Cantwell continues push for coding education, focuses on rural, underserved areas

Amendment comes after Cantwell provision to expand grant programs for high school coding programs signed into law

 

WASHINGTON, D.C.  – Today, U.S. Senators Maria Cantwell (D-WA) and Republican Bill Cassidy (LA) introduced an amendment to the Defense, Labor, Health and Human Services, and Education budget calling for more funding to support the development and implementation of K-12 computer coding education programs.

 

 “Every student in the United States should have the opportunity to learn about the internet, and algorithms, and apps. This is a skills gap we have to close,” Cantwell said in a Senate speech about the importance of coding education last month.

 

 The amendment also requests that the Secretary of Education prioritize coding program grant applications from rural or underserved areas.

 

 “Ninety percent of parents want their children to study computer science, and we should be giving more opportunities,” Cantwell said. “Students in cities and suburbs and rural communities all should have access to computer science programs.”

 

 Learning to write and read code is important to creating and innovating in cyberspace, preparing students for the jobs of the future, and helping to bolster the national security and economic competitiveness of the United States.

 

 In her speech, Cantwell pointed to the impact tech and internet companies have on the economy. In Washington state alone, 13,000 companies provide more than 250,000 jobs.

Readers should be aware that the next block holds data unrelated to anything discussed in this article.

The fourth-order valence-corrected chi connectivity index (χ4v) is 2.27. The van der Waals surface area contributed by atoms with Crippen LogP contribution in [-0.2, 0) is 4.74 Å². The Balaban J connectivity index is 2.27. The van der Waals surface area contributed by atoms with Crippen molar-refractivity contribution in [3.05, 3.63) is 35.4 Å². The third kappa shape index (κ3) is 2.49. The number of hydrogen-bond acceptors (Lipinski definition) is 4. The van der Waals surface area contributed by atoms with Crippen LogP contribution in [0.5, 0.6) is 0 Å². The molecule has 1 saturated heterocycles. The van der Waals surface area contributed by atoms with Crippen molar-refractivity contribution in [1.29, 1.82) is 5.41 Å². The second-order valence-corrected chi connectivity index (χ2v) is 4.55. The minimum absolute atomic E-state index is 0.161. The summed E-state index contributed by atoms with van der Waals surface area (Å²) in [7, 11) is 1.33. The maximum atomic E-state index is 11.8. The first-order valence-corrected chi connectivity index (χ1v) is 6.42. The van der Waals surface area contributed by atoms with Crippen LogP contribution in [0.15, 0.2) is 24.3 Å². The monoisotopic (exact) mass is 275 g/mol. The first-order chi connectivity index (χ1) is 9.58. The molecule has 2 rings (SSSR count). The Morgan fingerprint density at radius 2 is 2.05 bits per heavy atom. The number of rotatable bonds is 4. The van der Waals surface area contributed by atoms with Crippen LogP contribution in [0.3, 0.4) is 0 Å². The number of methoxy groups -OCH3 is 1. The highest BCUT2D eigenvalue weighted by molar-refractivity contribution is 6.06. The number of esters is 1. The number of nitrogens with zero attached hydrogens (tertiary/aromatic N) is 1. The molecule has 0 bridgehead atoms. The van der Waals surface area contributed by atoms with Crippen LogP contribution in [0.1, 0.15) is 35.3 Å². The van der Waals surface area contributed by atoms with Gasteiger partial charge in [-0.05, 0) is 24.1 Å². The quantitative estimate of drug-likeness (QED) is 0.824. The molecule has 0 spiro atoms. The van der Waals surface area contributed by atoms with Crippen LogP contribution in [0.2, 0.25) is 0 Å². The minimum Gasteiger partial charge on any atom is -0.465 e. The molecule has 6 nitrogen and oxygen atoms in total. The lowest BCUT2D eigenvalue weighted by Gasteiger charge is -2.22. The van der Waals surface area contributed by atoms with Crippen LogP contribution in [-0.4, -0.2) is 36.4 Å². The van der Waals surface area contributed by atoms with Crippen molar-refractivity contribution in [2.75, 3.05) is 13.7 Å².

And yet, the state’s workforce has struggled to keep up with the demand for new coding jobs. In 2015, only 1,212 Washington students graduated from college with computer science degrees, leaving more than 16,200 computing jobs in the state unfilled.

 

 Cantwell said that in many cases the barriers to coding education are the costs of developing a computer science curriculum and getting the program up and running in a school.

 

 In June of this year, Cantwell and Cassidy introduced bipartisan legislation to create a new grant program to help high schools throughout the country establish or expand coding education programs.

 

 “By giving local communities the resources they need, schools and teachers can develop and implement good computer science curriculum that make the most sense for those communities.”

 

 In late July, a provision sponsored by Cantwell to give schools around the country access to existing grant money to develop and implement coding curriculums was signed into law by President Donald Trump.

 

 “This is a great example of what we can do in working together in a bipartisan manner. It is the first of an important step to make sure that every student understands some level of what our economy is going to be built on in the future,” said Cantwell.

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